About 60 outstanding engineers under the age of 45 met for an intensive two and a half days spent discussing cutting-edge developments in four areas: 5G and the Internet of Things, Materials Engineering Enabled by Advances in Imaging, Systems Approaches to a Clean Environment and Smart Manufacturing. Below are some of the highlights from the discussions.
The conference kicked off with an account of the history of 5G and the future of 6G and 7G. The development summarised as: 2G: Voice; 3G: Basic multimedia; 4G: Heavy data streaming; 5G: Internet of things; 6G: Internet of everything?; and 7G: Quantum internet of everything? It is likely that 6G will be a multi-purpose system not only used for communication but also for things like charging mobile phones (wireless). So when 5G is explained to be final generation, that is just not the case.
On the topic of 5G in manufacturing, the prediction was made that in 2025 non-human data demand will be greater than human-centric data demand. AR (Augmented Reality) is used to improve quality assurance and maintenance. A key challenge that was brought up was the human-to-things-interface. Haloportation was also brought up in the context of the future of work. AR already has the potential to be used for training, although VR (Virtual Reality) is the technology normally used today. The difference between the two being that AR adds an object/us to an actual environment rather than taking us into a virtual environment/reality. The next step is mixed reality (MR), where an object can actually interact with its environment.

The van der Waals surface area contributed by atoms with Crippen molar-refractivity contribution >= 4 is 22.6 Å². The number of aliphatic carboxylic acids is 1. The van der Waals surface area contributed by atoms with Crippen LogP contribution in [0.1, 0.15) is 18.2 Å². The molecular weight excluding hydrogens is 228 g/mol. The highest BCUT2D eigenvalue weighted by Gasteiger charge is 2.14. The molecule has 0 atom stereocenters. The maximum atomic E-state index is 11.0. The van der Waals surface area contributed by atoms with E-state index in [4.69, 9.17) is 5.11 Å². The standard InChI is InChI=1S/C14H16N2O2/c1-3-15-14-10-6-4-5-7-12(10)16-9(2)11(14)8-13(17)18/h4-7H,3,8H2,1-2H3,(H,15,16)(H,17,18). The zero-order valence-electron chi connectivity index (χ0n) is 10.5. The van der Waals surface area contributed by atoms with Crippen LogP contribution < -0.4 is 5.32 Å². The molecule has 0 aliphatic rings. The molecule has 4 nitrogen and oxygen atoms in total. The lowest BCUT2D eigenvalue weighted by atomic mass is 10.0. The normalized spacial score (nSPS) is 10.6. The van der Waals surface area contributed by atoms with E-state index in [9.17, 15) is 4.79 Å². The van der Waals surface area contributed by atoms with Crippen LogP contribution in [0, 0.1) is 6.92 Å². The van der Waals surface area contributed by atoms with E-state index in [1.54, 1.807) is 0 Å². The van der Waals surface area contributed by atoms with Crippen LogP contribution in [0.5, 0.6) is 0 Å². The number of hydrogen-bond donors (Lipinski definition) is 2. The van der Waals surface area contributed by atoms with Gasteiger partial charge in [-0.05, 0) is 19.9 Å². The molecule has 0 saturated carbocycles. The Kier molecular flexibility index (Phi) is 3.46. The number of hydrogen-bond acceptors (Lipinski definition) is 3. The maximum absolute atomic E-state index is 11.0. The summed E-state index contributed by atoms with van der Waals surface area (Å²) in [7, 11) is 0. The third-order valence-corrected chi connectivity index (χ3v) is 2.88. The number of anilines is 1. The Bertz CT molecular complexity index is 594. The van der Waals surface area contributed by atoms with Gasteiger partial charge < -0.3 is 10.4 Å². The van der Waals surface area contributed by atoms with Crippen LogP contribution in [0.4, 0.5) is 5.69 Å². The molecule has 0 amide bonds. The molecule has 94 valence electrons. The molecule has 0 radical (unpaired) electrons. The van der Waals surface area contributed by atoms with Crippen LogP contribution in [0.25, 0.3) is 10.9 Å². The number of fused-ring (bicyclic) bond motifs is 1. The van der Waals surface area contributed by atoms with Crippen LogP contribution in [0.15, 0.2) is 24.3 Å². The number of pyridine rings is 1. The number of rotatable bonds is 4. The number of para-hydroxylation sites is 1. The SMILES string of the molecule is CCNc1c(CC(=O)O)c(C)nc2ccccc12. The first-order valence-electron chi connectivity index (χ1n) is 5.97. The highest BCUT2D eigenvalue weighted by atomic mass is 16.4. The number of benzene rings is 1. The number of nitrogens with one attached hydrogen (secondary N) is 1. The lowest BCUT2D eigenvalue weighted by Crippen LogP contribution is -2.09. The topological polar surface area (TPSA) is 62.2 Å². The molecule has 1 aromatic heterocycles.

On the topic of Smart Manufacturing, it was mentioned that Smart AM (Additive Manufacturing) can bring unprecedented design freedom to several sectors, such as the aerospace and automotive industries, and in medical applications. It is, however, not suitable for simple designs or large production volumes. The biggest challenge with AM is how to measure the quality of components and materials. “Model-based Intelligent feed forward” was explained as being “the dream” – an approach where results from the process of a model are “fed forward” to improve the next step in the process. Using a model-based approach makes it possible to eliminate defects that can occur, for example pores. However, more research is needed in order to fully realise this approach. In a decade it will be a reality.
One of the researchers from industry pointed out that digitalisation in manufacturing is happening at a much faster pace than anticipated due to start-ups driving development.
Imaging and advances in spectroscopy was also discussed. Spectroscopy has enabled us to identify new ways to affect and control the materials we have. It is, for example, being used to explain the phenomena of the surface of chocolate “cracking” when exposed to oxygen. Atomic-scale imaging and spectrology are not only used in materials science but are also essential in planetary science to reveal the earth’s history and possibly help us find useful material resources on Earth.
Many more topics were presented during the conference. The fact that dust in space contains diamonds and that the nausea many people experience when trying VR is because the sound we hear doesn’t match what we’re seeing were among the many interesting phenomena presented.
“Science doesn't necessarily have to follow business”. That was one of many conclusions during the discussion about the potential of these future technologies. The message from the session on Systems approaches to a clean environment, was that science however needs to effect policy and businesses, if the Sustainable Development Goals are to be met.
The symposium was hosted in partnership with the National Academy of Engineering Sciences (NAE) and the European Council of Academies of Applied Sciences, Technologies, and Engineering (CAETS).